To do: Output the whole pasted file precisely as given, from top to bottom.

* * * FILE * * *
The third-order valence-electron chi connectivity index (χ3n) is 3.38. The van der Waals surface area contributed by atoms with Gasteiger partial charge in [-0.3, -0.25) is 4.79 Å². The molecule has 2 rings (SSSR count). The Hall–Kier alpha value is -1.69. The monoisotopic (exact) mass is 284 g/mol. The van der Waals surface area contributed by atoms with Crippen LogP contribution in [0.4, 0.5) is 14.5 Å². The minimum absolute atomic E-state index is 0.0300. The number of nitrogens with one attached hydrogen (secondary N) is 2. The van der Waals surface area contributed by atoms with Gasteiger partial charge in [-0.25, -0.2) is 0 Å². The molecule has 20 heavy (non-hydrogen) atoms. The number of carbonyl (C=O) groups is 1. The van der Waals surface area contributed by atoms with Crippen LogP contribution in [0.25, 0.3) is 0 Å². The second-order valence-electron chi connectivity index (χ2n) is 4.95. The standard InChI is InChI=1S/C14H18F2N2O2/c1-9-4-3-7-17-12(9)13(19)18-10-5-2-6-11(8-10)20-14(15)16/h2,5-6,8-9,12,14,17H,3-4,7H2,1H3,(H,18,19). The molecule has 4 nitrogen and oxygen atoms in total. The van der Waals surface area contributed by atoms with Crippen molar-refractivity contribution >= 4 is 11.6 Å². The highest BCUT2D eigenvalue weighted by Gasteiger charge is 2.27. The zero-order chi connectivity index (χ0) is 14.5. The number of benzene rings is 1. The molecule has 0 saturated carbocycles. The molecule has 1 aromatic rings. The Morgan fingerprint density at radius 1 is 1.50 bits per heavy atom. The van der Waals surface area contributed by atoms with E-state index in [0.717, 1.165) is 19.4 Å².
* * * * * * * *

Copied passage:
The third-order valence-electron chi connectivity index (χ3n) is 3.38. The van der Waals surface area contributed by atoms with Gasteiger partial charge in [-0.3, -0.25) is 4.79 Å². The molecule has 2 rings (SSSR count). The Hall–Kier alpha value is -1.69. The monoisotopic (exact) mass is 284 g/mol. The van der Waals surface area contributed by atoms with Crippen LogP contribution in [0.4, 0.5) is 14.5 Å². The minimum absolute atomic E-state index is 0.0300. The number of nitrogens with one attached hydrogen (secondary N) is 2. The van der Waals surface area contributed by atoms with Gasteiger partial charge in [-0.25, -0.2) is 0 Å². The molecule has 20 heavy (non-hydrogen) atoms. The number of carbonyl (C=O) groups is 1. The van der Waals surface area contributed by atoms with Crippen LogP contribution in [0.25, 0.3) is 0 Å². The second-order valence-electron chi connectivity index (χ2n) is 4.95. The standard InChI is InChI=1S/C14H18F2N2O2/c1-9-4-3-7-17-12(9)13(19)18-10-5-2-6-11(8-10)20-14(15)16/h2,5-6,8-9,12,14,17H,3-4,7H2,1H3,(H,18,19). The molecule has 4 nitrogen and oxygen atoms in total. The van der Waals surface area contributed by atoms with Crippen molar-refractivity contribution >= 4 is 11.6 Å². The highest BCUT2D eigenvalue weighted by Gasteiger charge is 2.27. The zero-order chi connectivity index (χ0) is 14.5. The number of benzene rings is 1. The molecule has 0 saturated carbocycles. The molecule has 1 aromatic rings. The Morgan fingerprint density at radius 1 is 1.50 bits per heavy atom. The van der Waals surface area contributed by atoms with E-state index in [0.717, 1.165) is 19.4 Å².